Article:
quilting

Four patch kaleidoscope quilt video tutorial

You probably have seen this type of quilt before. Usually the block is a hexagon or an octagon.

But in fact you can apply the same technique to a four patch block.

To make a kaleidoscope four patch quilt you need a fabric with a large print and a minimum of 4 print repeats.

Let’s watch how easy it is to make this type of quilt:

“Flower Power” quilt

I made the quilt on the video with 3 yards of fabric but I only used 2 1/2 yards for the four patch blocks.

My fabric repeat is 12 1/2″ wide and my quilt has 8 repeats in total. That makes 2 stacks of 4 repeats each, one repeat per square in a four square block.

If you want to make it bigger, then get enough fabric for more repeats. The number of extra repeats must be 4, 8, 12, always by 4.

Now the size of your four patches is guided by the width of the repeat and your own preference.

With my 12 1/2″ repeat I decided to cut 3 strips, 4″ wide each.

The smaller the patch the more variation of blocks you’ll get.

I ended up with 60 blocks in total and I used 56 (7 x 8).

Each finished block size is 7″ x 7″.

The border is 3″ wide and I used a different matching print though using the left overs of the main fabric is a choice a lot of quilters make to showcase the original print intact.

Some tips on fabrics

Use a very sharp blade since you’ll be cutting through 4 layers of fabric.

When cutting your stack pay attention to your pins so you don’t blunt the blade by cutting through the pins.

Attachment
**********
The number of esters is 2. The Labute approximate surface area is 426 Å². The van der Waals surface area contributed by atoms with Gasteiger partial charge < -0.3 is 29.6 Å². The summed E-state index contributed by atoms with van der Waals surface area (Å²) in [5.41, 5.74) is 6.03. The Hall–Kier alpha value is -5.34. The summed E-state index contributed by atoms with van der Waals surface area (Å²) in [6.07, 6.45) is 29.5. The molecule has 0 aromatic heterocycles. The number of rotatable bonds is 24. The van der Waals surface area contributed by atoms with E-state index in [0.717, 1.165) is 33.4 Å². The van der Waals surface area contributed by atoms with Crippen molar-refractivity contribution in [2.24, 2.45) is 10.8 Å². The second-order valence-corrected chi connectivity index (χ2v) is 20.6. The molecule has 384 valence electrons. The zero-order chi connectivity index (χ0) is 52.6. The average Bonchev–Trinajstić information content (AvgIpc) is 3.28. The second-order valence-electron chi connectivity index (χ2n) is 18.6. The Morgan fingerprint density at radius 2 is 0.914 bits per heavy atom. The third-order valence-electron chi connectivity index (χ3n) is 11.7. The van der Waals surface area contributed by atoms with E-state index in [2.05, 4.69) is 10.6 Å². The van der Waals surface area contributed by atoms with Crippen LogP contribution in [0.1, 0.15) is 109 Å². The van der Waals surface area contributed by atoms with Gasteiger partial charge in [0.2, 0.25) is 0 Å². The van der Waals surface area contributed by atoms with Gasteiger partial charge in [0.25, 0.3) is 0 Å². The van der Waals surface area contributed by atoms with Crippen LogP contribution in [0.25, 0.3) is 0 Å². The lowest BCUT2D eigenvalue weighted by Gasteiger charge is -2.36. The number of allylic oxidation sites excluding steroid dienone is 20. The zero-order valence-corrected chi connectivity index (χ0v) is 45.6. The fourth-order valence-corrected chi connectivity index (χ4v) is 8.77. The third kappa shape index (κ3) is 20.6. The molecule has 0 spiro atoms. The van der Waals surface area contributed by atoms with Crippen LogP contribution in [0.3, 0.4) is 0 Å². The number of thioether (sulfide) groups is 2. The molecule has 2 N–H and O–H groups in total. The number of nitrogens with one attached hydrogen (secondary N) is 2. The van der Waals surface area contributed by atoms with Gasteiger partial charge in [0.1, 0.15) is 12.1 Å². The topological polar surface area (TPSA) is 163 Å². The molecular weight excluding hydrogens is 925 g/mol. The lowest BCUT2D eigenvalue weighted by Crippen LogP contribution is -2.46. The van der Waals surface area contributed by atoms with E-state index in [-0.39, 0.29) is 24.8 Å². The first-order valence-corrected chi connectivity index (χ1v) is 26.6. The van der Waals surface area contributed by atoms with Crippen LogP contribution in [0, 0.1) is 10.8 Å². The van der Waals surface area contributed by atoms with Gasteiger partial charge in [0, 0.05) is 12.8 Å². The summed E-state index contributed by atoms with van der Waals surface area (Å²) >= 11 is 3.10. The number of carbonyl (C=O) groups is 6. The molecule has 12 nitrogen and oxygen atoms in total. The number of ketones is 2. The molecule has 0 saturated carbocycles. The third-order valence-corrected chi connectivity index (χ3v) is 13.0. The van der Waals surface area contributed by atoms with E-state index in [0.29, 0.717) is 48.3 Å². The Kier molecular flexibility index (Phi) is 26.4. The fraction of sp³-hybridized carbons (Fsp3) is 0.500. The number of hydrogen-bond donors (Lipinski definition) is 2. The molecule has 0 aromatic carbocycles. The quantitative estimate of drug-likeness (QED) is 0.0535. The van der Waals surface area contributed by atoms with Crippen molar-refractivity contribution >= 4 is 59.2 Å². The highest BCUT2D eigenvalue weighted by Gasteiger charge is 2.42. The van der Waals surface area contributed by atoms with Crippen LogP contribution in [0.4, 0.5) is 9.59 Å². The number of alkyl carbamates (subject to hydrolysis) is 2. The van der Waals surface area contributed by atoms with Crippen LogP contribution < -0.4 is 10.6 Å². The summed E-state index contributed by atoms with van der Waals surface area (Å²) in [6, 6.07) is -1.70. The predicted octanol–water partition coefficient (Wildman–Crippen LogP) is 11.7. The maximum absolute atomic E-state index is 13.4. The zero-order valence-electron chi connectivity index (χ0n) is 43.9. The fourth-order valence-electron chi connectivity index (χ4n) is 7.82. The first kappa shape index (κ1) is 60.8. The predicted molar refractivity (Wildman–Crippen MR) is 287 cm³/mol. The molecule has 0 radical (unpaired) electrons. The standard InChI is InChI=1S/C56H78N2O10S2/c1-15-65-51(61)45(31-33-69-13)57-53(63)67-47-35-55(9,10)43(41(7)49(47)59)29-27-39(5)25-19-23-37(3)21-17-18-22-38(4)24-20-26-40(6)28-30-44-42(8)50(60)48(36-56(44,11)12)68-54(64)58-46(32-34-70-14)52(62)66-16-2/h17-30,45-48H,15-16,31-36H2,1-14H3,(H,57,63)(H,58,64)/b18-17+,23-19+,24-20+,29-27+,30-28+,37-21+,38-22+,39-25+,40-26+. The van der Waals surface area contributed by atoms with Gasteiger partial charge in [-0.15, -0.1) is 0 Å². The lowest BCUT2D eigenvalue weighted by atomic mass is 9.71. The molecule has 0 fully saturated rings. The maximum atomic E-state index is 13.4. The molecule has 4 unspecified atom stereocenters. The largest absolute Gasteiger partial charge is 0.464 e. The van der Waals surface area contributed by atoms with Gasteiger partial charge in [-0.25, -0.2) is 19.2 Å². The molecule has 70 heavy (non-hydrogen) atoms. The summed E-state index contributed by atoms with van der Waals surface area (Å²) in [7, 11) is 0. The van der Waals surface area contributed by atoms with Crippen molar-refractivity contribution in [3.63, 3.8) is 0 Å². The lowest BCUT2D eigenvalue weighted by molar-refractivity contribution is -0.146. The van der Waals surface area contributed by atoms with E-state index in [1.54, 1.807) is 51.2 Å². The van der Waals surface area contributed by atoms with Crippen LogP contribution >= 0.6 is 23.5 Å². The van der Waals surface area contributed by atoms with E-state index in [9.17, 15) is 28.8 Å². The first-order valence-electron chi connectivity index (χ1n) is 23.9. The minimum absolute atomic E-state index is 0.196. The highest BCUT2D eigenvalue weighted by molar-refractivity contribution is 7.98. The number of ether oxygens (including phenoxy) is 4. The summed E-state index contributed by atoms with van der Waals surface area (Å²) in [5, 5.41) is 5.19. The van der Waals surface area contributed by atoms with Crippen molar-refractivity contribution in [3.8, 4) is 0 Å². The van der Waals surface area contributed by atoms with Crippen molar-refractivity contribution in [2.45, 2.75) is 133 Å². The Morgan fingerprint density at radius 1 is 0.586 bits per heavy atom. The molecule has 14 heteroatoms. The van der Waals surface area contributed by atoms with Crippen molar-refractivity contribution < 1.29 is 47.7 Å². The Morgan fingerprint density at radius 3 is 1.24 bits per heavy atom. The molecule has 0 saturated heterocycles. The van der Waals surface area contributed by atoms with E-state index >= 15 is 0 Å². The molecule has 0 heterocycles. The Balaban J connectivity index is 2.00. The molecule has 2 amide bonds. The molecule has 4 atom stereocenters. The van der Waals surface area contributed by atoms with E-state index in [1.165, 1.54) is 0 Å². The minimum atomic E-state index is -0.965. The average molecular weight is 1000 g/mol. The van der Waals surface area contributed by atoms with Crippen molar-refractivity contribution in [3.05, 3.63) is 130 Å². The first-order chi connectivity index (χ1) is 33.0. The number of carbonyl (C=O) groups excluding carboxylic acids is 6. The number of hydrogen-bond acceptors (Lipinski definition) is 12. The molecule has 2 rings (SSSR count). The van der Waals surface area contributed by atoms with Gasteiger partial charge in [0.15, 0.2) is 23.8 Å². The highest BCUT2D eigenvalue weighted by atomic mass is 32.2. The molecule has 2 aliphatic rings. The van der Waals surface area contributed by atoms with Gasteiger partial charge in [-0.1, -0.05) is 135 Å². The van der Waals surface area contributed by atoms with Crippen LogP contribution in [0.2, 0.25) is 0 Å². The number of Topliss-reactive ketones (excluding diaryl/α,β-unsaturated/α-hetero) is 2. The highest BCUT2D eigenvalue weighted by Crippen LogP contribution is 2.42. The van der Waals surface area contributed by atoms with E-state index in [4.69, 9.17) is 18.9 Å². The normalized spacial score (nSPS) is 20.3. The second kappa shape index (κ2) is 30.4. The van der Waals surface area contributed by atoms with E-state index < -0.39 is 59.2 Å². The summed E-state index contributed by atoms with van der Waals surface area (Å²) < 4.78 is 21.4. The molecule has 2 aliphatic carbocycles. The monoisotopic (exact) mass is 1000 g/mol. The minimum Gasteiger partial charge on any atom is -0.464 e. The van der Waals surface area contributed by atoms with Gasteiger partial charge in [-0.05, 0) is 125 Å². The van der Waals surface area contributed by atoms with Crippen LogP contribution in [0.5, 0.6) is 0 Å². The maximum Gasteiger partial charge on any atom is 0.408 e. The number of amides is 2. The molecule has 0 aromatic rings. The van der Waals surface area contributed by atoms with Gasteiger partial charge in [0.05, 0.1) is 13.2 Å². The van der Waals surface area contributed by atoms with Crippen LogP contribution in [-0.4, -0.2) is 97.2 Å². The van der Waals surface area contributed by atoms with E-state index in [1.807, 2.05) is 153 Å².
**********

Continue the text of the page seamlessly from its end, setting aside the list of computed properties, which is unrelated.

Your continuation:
Fabrics

I used fabric from several years ago but I think these florals would produce a quilt very similar to my Flower power.

Also panels are great candidates for this technique.

See some examples of fabric panels that would work well with this technique.

Books

If you like this technique and would like to make a quilt there are lots of pattern books available.

My book Turnabout Patchwork

“Turnabout Patchwork. Simple quilts with a twist” is all about playing with blocks – making a block, slicing it up, and turning or repositioning the pieces to make a completely different block (sometimes two smaller blocks) to yield endless quilt tops.

See all the quilts in the book in a real life project

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Share your work!

If you make any of my tutorials this is how you can share your pictures:

  • On Instagram please tag me with @teresadownunder and hashtag #teresadownunder
  • Join my Facebook group and post your pictures there
Flower power quilt

3 comments

  1. I am full of admiration for your work and the way you present it, almost taking us by hand, Teresa!
    One day I will make such a kaleidoscope quilt, on my long list..

    Liked by 1 person

  2. WOW each block is a little surprise that just comes together. I have made a Kaleidoscope quilt using the mirror technique, but I think yours is way more fun & so very simple. Thank you for sharing your wonderful tutorials.

    Liked by 1 person

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